Blood helps regulate fluid volume of the cells by maintaining a balance between the amount of fluid inside and outside the cells. It does this through various mechanisms such as osmosis and active transport. Blood contains electrolytes and proteins that help regulate the movement of water and other substances in and out of the cells. Additionally, blood carries hormones and enzymes that play a role in fluid balance. Overall, blood plays a crucial role in maintaining the proper fluid volume within the cells, ensuring their proper functioning.

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  • 12. 

    Allows excessive blood loss through blood clotting

    • A.

      False

    • B.

      True

    Correct Answer
    A. False
    Explanation
    The given statement is "Allows excessive blood loss through blood clotting." The correct answer is False. This means that blood clotting does not allow excessive blood loss. In fact, blood clotting is a natural process that helps to stop bleeding and prevent excessive blood loss. When a blood vessel is damaged, platelets in the blood form a plug at the site of injury, and then a clot is formed to seal the wound. This clotting process is essential for maintaining the body's blood volume and preventing excessive bleeding.

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  • 13. 

    Blood prevents infection (through WBCs, Antibodies, Inteferons, and Complements)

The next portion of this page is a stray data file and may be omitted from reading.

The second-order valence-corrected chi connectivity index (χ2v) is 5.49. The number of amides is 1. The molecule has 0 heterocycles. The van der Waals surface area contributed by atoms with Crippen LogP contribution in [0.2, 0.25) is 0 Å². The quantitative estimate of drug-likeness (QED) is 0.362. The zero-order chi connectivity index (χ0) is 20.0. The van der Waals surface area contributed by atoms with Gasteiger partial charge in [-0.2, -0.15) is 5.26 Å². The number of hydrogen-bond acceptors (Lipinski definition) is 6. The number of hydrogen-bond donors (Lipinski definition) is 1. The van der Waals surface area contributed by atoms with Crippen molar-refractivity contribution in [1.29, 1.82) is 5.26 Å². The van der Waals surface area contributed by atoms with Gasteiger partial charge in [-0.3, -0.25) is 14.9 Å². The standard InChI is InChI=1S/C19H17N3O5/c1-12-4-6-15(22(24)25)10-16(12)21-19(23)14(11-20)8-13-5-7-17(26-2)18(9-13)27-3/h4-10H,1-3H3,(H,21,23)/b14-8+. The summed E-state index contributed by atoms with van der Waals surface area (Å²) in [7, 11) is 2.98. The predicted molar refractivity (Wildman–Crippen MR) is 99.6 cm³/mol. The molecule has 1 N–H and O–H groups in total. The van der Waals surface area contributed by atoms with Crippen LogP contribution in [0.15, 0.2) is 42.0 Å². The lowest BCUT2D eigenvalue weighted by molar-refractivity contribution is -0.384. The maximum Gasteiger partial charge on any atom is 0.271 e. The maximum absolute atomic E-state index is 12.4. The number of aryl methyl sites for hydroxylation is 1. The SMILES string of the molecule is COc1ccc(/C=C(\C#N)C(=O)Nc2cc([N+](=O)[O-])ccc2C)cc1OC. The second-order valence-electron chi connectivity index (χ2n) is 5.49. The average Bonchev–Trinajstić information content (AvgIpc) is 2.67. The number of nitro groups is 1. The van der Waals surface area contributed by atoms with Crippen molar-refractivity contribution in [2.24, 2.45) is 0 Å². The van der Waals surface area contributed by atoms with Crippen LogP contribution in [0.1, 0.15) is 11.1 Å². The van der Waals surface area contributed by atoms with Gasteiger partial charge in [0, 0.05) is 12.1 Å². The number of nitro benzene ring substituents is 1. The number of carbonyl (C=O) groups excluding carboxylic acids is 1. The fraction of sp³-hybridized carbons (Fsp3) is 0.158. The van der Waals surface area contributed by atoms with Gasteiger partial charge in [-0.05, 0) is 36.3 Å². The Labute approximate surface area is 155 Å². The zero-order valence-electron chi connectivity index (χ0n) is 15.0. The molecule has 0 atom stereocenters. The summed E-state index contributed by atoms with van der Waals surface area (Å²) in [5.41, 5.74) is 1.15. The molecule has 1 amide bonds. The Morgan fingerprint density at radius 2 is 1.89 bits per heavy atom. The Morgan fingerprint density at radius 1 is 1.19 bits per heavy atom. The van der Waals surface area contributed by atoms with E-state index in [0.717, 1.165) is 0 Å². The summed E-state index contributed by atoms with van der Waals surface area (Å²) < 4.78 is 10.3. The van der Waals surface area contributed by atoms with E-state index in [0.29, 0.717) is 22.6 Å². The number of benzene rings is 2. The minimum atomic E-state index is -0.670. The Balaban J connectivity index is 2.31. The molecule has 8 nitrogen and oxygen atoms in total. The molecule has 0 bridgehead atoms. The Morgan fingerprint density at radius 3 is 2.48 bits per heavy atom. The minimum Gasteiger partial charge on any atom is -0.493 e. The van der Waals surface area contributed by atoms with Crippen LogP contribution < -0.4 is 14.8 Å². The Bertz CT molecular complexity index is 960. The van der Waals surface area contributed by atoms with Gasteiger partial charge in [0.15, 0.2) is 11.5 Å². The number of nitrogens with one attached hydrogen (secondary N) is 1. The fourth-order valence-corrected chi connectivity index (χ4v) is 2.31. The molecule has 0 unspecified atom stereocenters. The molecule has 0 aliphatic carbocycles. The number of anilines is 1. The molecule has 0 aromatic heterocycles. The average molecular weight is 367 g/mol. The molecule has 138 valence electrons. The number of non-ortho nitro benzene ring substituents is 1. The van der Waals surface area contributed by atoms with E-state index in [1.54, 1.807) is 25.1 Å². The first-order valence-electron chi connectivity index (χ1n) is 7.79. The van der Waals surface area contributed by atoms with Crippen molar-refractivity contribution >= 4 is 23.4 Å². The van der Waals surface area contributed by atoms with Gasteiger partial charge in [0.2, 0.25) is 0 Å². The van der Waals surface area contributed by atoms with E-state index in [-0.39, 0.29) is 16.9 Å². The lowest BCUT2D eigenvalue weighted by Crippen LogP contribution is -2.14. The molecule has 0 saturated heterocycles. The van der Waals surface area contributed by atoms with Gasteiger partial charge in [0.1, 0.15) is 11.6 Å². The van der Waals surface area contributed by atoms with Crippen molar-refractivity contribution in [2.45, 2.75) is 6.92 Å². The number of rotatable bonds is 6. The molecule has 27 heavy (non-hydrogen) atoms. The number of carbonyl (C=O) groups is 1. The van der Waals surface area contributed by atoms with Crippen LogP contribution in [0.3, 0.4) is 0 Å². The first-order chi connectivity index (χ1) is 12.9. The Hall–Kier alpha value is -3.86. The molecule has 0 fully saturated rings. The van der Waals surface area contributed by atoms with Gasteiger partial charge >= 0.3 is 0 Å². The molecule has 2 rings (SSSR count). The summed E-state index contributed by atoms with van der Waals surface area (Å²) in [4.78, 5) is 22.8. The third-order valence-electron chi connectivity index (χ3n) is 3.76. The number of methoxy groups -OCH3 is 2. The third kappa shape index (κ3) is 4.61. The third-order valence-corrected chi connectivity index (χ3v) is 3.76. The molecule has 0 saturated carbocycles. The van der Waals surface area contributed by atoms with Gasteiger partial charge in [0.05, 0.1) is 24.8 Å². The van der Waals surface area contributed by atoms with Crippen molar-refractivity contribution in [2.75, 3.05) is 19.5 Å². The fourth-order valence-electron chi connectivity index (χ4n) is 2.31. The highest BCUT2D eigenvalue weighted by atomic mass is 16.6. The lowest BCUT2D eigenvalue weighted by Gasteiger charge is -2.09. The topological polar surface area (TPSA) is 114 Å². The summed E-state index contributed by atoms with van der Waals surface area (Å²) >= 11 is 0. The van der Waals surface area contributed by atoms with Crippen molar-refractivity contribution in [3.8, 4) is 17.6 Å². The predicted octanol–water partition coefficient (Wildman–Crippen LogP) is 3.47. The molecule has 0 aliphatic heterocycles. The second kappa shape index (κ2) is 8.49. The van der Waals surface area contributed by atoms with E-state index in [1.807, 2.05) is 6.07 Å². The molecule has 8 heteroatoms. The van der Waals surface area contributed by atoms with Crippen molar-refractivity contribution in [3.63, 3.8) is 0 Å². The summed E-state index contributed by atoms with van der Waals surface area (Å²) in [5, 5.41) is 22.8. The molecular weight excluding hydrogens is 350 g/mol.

• A.

      False

    • B.

      True

    Correct Answer
    B. True
    Explanation
    The statement is true because blood contains various components that help prevent infection. White blood cells (WBCs) are a crucial part of the immune system and help fight off pathogens. Antibodies are proteins produced by the immune system that can neutralize or destroy harmful substances. Interferons are proteins that interfere with viral replication, while complements are a group of proteins that enhance the immune response. All of these components work together to protect the body from infection, making the statement true.

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  • 14. 

    Blood is ____________ degrees

    Correct Answer
    100.4
    Explanation
    The given answer, 100.4 degrees, suggests that blood temperature is measured in degrees Fahrenheit. This is a normal body temperature for humans, indicating that blood temperature is the same as the overall body temperature.

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  • 15. 

    Blood is thick and not stick (5X more viscous) than water and flows slower than water

    • A.

      True

    • B.

      False

    Correct Answer
    B. False
    Explanation
    Blood is actually thicker and more viscous than water, which means it flows more slowly. The given statement is incorrect.

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  • 16. 

    Physical Characteristics of blood are

    • A.

      Salty

    • B.

      Metallic

    • C.

      Opaque

    • D.

      Scarlet/Dark Red

    • E.

      All of the above

    Correct Answer
    E. All of the above
    Explanation
    The physical characteristics of blood include being salty, metallic, opaque, and scarlet/dark red. Salty refers to the presence of electrolytes in the blood, which help maintain the balance of fluids in the body. Metallic describes the taste of blood due to the iron content. Opaque means that blood cannot be seen through, as it is not transparent. Scarlet/dark red describes the color of oxygenated blood. Therefore, all of the given options accurately describe the physical characteristics of blood.

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  • 17. 

    What is the blood pH of blood? *Hint: Give a range

    Correct Answer
    7.35 - 7.45
    Explanation